I was pretty super in to Star Trek in the early 1990s, thanks in part to the near total lack of Star Wars outside of garage sales. I saw the announcement of the Vorgon early on and wasn't even sure what it was - the episode "Captain's Holiday" didn't come to mind until the rerun happened to air, granting me a look at the oddly fishy, be-mittened, and bumpy creatures from beyond the stars. They're from the future, they're here to pick up some fancy technology, and they're getting in the way of Picard's desire to read/go on adventures/nail Vash. There's a reason they didn't make a big impression, and the species made but one appearance and I don't believe much more 3-D merchandise exists of the species. This particular figure is modeled after the male half of the Vorgon pair, Boratus. (I don't even remember if they named him on-screen in the episode.) It's a striking toy figure, though, with the obligatory bizarre accessories.
The Vorgon is quite a tall figure for this range, measuring over 5-inches tall. The figure has pretty great paint for the time, with articulation that shouldn't disappoint - most figures had the same 12 joints in those days. When you get a look at the uniform prop, the figure itself is a pretty good representation - and in some respects made it better. For example, the action figure is mostly a metallic bronze color with some metallic silver painted patches. The actual uniform is more of a rainbow kind of a finish, which is screamingly 1980s/1990s - silver is a little more timeless. Of course, it means that it isn't totally authentic but it also shows how toys can alter the perception of the episode. I didn't even notice the rainbow effect on the costumes when I rewatched the series a couple of years ago.
It's worth noting that the head sculpting is pretty impressive, but not decorated in a way that is terribly true to the show. You get the many gill-like folds on the face as well as some amazing lines painted to bring out the detail, plus color blobs on the side of the head and metallic patches to indicate some of the future beings. They're from the 27th century, after all!
For $5, the figure is actually quite impressive - given inflation, it's very impressive. His accessories are a little less thrilling - the characters in the show basically beamed in and out, but you've got another Dilithium Crystal (oooh) and Tox Utaht (ahhh) that you can do something with. Signature gear is less common in Trek than other franchises, so the inclusion of a scanner or a space throwing star do me no real good. The display base is pretty neat, but lacks a name label or many defining features. It's striking, though, and looks good on a shelf. As far as I'm concerned the accessories are basically junk drawer fodder - they don't add much to the Vorgon toy experience.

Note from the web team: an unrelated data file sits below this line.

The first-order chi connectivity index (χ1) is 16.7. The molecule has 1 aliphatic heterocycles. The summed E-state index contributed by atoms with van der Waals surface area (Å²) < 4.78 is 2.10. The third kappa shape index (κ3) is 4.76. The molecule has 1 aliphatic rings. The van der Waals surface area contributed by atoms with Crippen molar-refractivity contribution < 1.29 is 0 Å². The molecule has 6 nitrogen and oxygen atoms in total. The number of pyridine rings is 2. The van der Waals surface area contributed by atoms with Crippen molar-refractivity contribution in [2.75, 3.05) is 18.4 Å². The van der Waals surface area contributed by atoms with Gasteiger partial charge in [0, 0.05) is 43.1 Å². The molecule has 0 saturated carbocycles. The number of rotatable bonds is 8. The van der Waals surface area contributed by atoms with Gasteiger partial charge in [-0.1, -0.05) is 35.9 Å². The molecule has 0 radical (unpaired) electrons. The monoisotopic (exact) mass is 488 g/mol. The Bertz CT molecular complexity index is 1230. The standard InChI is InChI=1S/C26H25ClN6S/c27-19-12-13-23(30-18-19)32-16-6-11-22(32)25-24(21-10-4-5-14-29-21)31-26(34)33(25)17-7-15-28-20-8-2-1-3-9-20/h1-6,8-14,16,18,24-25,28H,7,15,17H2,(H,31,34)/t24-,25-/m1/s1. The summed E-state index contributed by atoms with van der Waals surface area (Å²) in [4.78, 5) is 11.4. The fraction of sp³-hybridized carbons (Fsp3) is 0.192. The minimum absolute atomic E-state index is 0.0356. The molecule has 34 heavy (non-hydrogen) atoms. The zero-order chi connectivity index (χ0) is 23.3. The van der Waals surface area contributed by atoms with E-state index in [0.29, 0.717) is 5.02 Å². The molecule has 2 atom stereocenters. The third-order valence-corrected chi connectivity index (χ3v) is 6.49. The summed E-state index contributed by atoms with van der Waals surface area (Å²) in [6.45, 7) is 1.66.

The Vorgon is consistent with most of the aliens Playmates gave us in this era - if you squint, they're close enough or maybe even perfect. Trek was riding incredibly high in 1993, so Playmates could (and did) make pretty much anything and it would sell pretty well. Sadly fortunes would change after Picard stopped having new adventures, delaying hopes for Martok or Ensign Nog or other characters from the franchise as the need for weirdness had sadly expired. The 1990s were a great time for getting unusual characters thanks to the mixed market of kids, parents, and speculators on the secondary market - most of which got burned and left by the end of the decade. The era of 250,000 of a figure getting made - and selling - as common practice is probably over forever, but at least we'll always have the Vorgon.
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